This is also known as your business strategy and will inform every step of the branding process from your logo and colour scheme right through to your tone of voice. It’s also a good idea to use this as an opportunity to scope out your competition; who do you like the look of? Who do you not like the look of? Who inspires you? What do you need to do to outshine them?
If you can answer these questions then you’ve got the foundations of a great brand – we can help with the rest.
Now we can begin to translate your vision into a visual representation of your business. With all of that vital information we can work together to ensure that your logo, colour scheme, typefaces, illustrations and any other graphics you might need actually work with your values and effectively convey your message.
The colours and shapes used in logos and graphics tell stories and create associations in a subtle and sometimes even subliminal way. By now we’ve all seen the hidden arrow in the FedEx logo, and we all appreciate the smiling A-Z element of the Amazon logo. We also associate blue logos with professionalism (think AMEX or Ford) and deep reds or purples with passion and luxury (think CocaCola and Cadburys).
All of these messages can be transmitted with a brush colour and the tweak of a shape, but without the ‘Vision’ step, we’d be flying blind. Neither us nor you would really know what you need, and you’d probably end up with something that looks great but means nothing.
So we’ve nailed your strategy and your visuals, but these alone won’t be enough for a solid brand. You need to think about your voice: What are you saying to your audience? How are you saying it? When are you saying it? Why are you saying it?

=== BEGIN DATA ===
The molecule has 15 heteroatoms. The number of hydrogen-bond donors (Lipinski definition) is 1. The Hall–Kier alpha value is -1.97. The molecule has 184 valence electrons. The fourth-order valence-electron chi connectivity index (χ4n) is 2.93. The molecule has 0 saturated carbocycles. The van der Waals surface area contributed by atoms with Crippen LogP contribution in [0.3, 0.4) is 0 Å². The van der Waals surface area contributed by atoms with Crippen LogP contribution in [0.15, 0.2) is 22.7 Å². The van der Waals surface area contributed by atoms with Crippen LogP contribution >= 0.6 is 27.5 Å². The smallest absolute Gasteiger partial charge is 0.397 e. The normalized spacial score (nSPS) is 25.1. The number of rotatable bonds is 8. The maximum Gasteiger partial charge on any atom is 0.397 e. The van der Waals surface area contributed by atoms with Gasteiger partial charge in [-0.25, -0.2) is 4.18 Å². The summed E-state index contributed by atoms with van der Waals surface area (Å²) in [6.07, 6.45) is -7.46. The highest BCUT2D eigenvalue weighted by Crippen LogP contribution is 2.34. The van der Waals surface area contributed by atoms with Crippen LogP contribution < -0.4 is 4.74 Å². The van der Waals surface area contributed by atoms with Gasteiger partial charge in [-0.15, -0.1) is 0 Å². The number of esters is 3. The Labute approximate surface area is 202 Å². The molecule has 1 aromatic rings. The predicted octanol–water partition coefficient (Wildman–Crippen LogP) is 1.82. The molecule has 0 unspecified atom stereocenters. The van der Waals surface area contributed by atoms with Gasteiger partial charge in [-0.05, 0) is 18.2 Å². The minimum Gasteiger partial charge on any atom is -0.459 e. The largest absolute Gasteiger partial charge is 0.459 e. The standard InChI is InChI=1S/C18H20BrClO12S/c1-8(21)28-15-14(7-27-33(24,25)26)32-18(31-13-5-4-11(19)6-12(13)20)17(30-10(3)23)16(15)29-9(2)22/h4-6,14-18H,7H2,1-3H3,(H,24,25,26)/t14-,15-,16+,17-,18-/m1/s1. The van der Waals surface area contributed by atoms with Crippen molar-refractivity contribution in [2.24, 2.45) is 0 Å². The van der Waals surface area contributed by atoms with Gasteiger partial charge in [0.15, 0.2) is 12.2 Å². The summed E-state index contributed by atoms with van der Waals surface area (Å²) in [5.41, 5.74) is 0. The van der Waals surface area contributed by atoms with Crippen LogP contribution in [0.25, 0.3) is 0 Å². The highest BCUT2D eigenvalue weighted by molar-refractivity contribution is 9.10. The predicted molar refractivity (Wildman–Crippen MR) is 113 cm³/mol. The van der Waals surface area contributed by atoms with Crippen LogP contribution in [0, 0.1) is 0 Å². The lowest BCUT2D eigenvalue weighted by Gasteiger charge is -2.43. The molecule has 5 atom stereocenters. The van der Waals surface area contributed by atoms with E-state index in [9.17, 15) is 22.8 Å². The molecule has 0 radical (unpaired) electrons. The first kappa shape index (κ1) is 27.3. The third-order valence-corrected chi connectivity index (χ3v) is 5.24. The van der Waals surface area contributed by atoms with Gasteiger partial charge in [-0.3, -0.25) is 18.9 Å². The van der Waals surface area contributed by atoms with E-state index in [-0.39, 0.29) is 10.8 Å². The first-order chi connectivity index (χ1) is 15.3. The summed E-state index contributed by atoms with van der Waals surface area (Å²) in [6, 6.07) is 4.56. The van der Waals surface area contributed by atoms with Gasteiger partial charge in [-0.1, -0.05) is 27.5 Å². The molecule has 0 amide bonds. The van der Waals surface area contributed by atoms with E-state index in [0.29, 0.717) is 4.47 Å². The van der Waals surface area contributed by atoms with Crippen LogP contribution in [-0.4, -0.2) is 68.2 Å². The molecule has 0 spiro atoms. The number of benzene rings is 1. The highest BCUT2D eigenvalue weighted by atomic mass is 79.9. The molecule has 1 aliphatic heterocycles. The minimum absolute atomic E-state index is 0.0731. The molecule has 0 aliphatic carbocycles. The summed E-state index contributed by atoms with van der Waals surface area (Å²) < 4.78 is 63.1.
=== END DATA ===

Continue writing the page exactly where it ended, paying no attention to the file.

OK enough questions. But this is important. You need to tie in how you look with what you say, and vice versa. Go back to your vision and strategy and pick out a minimum of three key qualities or traits you feel represent your business. These will form the basis of your voice; the language you use to communicate with your audience.
You will use this voice to create great copy and content for your website, social media, stationery, business cards, flyers, public relations and every other conceivable method of marketing your business. If you use different language and tone on your website than you do on your social media channels then you’re going to dilute or confuse your message which, in turn, will scupper your chances of establishing a good brand.
Consistency is KEY
Addressing the three V’s will see you well on your way to creating a good brand, but the most important thing is that they all work together. A brand isn’t a logo, a business strategy, a colour scheme or well-written piece of content. A brand is all of the above, a brand is the meeting place of psychology and design.
If you’re using different colours on different social media platforms, or different typefaces across your blog posts, you’re going to have one confused audience. Keeping it consistent is essential for building trust, familiarity and reputation for your business, and ultimately generating conversions and making some money.